We all remember bobber fishing, how we fished when we were youngsters, you would snap a plastic bobber onto the line at the depth you want your bait to be. You would cast it out and when the bobber goes under the water, you set the hook.
It was a great way to catch fish, at times a real pain as your hook, weight and bait would tangle up with your bobber.
You’re probably wondering why I’m writing about bobber or float fishing? Everyone knows about bobber fishing, right!
It really does not take a nuclear scientist to figure out this fishing method. This is true but there are several problems with this type of bobber fishing, especially if you are fishing deep water.
First off when your bobber or float as they’re called today is set at six or seven feet, it’s darn near impossible to cast without bouncing the bobber off your fishing partners head or piercing your ear with the hook.
Secondly, once you have reeled the bobber up to your rod tip, you’ve still have six or seven foot of line and your fish dangling below the bobber.
With the really tough part being, how can you land or net a fish at the end of that six or seven feet unless your net man has super long arms or at least a net with nine foot of handle!
Slip bobbers have solved these problems allowing you to fish areas that you were not able to fish with the old style bobbers!
They allow you to fish for suspended fish at any depth and not have to worry about the bobber being “attached” several feet above your hook. These bobbers slide down against the weight, jig or hook allowing the angler to cast the line with ease.
Slip bobbers are simple to use; they slip or slide up and down your line until stopped by the bobber stop.
The stop is adjustable, sliding up and down allowing you to set it at any depth and small enough to allow you to reel it up into your reel.
These bobbers’ stops are simple. They can be fancy or as simple as braided line or rubber band tied around the line.
Attaching the rig below the slip bobber is also very simple. You can use a small jig or a small hook along with a split shot. Attach a leech, minnow or crawler and you are in business.
With slip bobbers, you can fish at all depths over deep or shallow water structure. Walleyes feeding on top of a submerged island, rock bed or sandbars are perfect examples of structure fished using a slip bobber.
You can set your slip bobber allowing it to float just above the structure, your bait will drift or work it’s way across the structure, right in the face of those fish moving up to feed.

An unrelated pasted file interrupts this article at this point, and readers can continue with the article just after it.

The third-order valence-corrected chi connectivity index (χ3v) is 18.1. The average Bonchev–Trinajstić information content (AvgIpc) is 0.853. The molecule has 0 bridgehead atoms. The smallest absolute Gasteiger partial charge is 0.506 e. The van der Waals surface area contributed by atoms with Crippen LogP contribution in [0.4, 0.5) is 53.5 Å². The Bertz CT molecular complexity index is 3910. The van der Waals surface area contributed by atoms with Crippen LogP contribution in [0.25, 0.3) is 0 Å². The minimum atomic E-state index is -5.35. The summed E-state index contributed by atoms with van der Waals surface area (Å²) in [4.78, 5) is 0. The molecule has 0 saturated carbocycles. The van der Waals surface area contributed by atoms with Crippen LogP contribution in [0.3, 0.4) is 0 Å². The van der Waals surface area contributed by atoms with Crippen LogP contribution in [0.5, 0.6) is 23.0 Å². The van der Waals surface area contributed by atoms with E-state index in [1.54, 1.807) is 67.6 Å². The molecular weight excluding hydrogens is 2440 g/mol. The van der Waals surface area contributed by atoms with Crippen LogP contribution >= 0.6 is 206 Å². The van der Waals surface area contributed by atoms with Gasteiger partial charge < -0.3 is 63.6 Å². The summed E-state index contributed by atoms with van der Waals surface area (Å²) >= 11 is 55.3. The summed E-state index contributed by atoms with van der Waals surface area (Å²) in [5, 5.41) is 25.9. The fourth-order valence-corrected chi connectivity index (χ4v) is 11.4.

If you had tried fishing this area with a jig or other live bait rig, you could end being snagged up much of the time.
Another place where slip bobbers work well is in an area that has a lot of rocks, snags or debris with current. One of these areas would be the fast water coming out of the turbines below a dam.
Using your locator, look the area over, find the average depth of the water you will be fishing and set your slip bobber just above that depth. Cast your rig out and let your bait drift through the area.
If there are any active fish holding in the rocks and rubble below the turbines, they’ll come up from below to take your bait.
Fast water areas below a dam are areas that hold good numbers of fish, but will eat up any other tackle that you might throw at the fish.
As with any bobber, you want to have as little of the bobber showing above the water as possible.
You can accomplish this by adding just enough weight so the very tip of the bobber shows above the surface.
With the bobber adjusted this way, fish can easily pull down the bait and bobber without feeling much resistance and are more apt to hold onto the bait.
The smaller the bobber the better, when it comes to slip bobbers, The K.I.S.S., method is best!
Keep It Simple Stupid may sound harsh, but like anything else, we have a tendency to make things way to complicated, as it takes all of the fun out of something that could be a real enjoyable family outing.
Try slip bobbers and in certain situations, you’ll find you’ll have more fish coming into the boat.
Author with one of many smallmouth bass, he’s taken while fishing on the Missouri River. (Photo By Larry Myhre) It was mid-July, found us on...